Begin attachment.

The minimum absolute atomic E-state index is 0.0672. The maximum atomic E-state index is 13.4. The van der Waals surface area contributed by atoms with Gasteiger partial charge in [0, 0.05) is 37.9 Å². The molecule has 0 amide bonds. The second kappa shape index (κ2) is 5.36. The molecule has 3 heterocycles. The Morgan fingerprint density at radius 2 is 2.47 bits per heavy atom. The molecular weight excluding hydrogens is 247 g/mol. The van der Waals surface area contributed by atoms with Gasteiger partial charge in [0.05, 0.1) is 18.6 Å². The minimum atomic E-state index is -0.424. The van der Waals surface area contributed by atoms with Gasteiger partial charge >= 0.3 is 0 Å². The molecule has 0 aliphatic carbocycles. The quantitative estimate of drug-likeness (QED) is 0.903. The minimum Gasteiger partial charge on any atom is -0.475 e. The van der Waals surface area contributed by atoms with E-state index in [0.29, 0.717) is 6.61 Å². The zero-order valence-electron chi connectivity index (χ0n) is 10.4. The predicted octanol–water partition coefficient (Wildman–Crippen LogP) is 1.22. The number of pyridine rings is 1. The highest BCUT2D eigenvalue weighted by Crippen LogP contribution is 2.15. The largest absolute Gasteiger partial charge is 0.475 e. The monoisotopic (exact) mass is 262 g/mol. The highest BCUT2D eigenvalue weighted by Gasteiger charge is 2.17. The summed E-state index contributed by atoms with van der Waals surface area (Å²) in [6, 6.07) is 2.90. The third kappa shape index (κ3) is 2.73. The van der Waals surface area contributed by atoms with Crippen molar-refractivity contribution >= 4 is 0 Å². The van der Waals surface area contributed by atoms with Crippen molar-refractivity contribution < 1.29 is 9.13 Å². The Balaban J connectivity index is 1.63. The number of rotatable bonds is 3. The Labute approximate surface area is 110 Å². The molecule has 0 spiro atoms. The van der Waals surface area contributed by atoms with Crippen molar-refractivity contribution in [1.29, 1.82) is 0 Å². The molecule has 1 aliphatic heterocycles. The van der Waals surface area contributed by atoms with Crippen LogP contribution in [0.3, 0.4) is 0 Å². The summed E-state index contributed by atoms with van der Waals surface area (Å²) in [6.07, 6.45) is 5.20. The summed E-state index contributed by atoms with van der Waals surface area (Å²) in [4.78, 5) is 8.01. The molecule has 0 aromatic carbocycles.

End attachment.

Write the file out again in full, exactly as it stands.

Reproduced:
The minimum absolute atomic E-state index is 0.0672. The maximum atomic E-state index is 13.4. The van der Waals surface area contributed by atoms with Gasteiger partial charge in [0, 0.05) is 37.9 Å². The molecule has 0 amide bonds. The second kappa shape index (κ2) is 5.36. The molecule has 3 heterocycles. The Morgan fingerprint density at radius 2 is 2.47 bits per heavy atom. The molecular weight excluding hydrogens is 247 g/mol. The van der Waals surface area contributed by atoms with Gasteiger partial charge in [0.05, 0.1) is 18.6 Å². The minimum atomic E-state index is -0.424. The van der Waals surface area contributed by atoms with Gasteiger partial charge >= 0.3 is 0 Å². The molecule has 0 aliphatic carbocycles. The quantitative estimate of drug-likeness (QED) is 0.903. The minimum Gasteiger partial charge on any atom is -0.475 e. The van der Waals surface area contributed by atoms with E-state index in [0.29, 0.717) is 6.61 Å². The zero-order valence-electron chi connectivity index (χ0n) is 10.4. The predicted octanol–water partition coefficient (Wildman–Crippen LogP) is 1.22. The number of pyridine rings is 1. The highest BCUT2D eigenvalue weighted by Crippen LogP contribution is 2.15. The largest absolute Gasteiger partial charge is 0.475 e. The monoisotopic (exact) mass is 262 g/mol. The highest BCUT2D eigenvalue weighted by Gasteiger charge is 2.17. The summed E-state index contributed by atoms with van der Waals surface area (Å²) in [6, 6.07) is 2.90. The third kappa shape index (κ3) is 2.73. The van der Waals surface area contributed by atoms with Crippen molar-refractivity contribution >= 4 is 0 Å². The van der Waals surface area contributed by atoms with Crippen molar-refractivity contribution < 1.29 is 9.13 Å². The Balaban J connectivity index is 1.63. The number of rotatable bonds is 3. The Labute approximate surface area is 110 Å². The molecule has 0 spiro atoms. The van der Waals surface area contributed by atoms with Crippen molar-refractivity contribution in [1.29, 1.82) is 0 Å². The molecule has 1 aliphatic heterocycles. The van der Waals surface area contributed by atoms with Crippen LogP contribution in [0.3, 0.4) is 0 Å². The summed E-state index contributed by atoms with van der Waals surface area (Å²) in [6.07, 6.45) is 5.20. The summed E-state index contributed by atoms with van der Waals surface area (Å²) in [4.78, 5) is 8.01. The molecule has 0 aromatic carbocycles.